High school tournaments, on the other hand, are often read by quiz bowl players, but sometimes non-QB teachers, and in more than one case from my past just parents. It's definitely possible for someone unfamiliar with words that come up frequently in QB to mispronounce them. That can result in mistakes ranging from "No, GIR-teh is wrong, it's GO-eth" to those uncomfortable ten-second pauses in the middle of a chemistry tossup to a mispronunciation that one team figures out and the other doesn't.

edit to correct painful typo
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Re: Formatting of Pronunciation Guides

Post by Louis XIV and Twenty Million Henchmen » Fri Jan 29, 2010 7:11 pm

As mentioned in the Goethe example, it gets difficult when there are front rounded vowels: I hope nobody ever needs to write a pronunciation guide for a question about Kyösti Pöysti, for instance (not that Finnish cartoons are likely to come up in quizbowl anytime soon, but you know what I mean).

What with that, and NAQT pronunciation guides using certain less-intuitive phonetic spellings (like "aa" for /æ/), maybe it would be easier to use a phonetic alphabet – NAQT is already halfway there. If you use pronunciation guides in the first place, that is. The other question is what to prescribe to the reader as the pronunciation you want them to use: in a pronunciation guide you would probably either have "GÖ-teh" or "GER-teh", but not both; do you want the 'R' there? How "authentically" should any given thing be pronounced? Does it depend on the language? If so, a system for pronunciation guides is likely to be subjective and sort of inconsistent.
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Re: Formatting of Pronunciation Guides

Post by Captain Sinico » Fri Jan 29, 2010 7:23 pm

Let's slow our respective rolls here. Random high school parents aren't going to know any standard phonetic alphabet. In fact, I'd bet that adding guides with one would only confuse them further, relative to having nothing at all. Considering which one to use is quixotic in the highest degree.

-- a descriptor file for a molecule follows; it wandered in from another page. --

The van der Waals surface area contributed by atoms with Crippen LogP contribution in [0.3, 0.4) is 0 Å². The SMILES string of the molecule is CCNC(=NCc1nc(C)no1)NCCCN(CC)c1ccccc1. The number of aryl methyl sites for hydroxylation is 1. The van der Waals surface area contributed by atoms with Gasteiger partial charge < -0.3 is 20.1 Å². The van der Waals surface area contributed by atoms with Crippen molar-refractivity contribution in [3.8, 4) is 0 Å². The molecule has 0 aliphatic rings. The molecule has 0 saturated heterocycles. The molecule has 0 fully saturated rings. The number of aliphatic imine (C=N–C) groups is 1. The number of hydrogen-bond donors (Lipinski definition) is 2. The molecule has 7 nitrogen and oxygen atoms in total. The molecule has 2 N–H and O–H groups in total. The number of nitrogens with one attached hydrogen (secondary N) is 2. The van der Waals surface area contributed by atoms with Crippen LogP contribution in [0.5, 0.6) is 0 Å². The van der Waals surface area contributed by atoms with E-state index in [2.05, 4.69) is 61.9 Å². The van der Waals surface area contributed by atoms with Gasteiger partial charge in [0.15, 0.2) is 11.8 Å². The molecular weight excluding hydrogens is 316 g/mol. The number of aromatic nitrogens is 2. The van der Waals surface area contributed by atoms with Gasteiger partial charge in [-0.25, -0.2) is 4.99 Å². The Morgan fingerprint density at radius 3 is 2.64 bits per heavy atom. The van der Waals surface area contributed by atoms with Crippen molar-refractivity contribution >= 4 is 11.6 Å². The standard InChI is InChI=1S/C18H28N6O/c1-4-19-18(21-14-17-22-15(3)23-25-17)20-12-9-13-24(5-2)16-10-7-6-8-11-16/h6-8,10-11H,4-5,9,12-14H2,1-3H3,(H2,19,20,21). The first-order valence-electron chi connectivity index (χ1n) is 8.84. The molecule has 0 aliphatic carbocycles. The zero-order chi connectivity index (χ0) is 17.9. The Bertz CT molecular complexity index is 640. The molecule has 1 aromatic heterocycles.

Fortunately, names of things don't need to be reproduced with exactitude. All we need is to have moderators reproduce most things to a decent degree of approximation, considering that they're being listened to by presumably knowledgeable people with every incentive to try to understand them. It really ought to be possible to accomplish basically full comprehensibility using the simple style of guide widely employed now.
I also agree with the sentiment that pronunciation guides are a (small) net negative for a reader who already knows how to pronounce the words. I'm not sure what to do about that, beyond saying that they shouldn't be necessary for tournaments where one expects almost all experienced readers.

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Re: Formatting of Pronunciation Guides

Post by fleurdelivre » Fri Jan 29, 2010 11:20 pm

I'm going to advertise my preference for Guy Tabachnick-style syllable separators, possibly with the accented syllable in all caps, as the simplest way to provide some assistance for those who are unfamiliar with the word without tripping up readers with the extra characters of a pronunciation guide. It clarifies most tricky words (though it would fail on, say, Goethe), and is unobtrusive.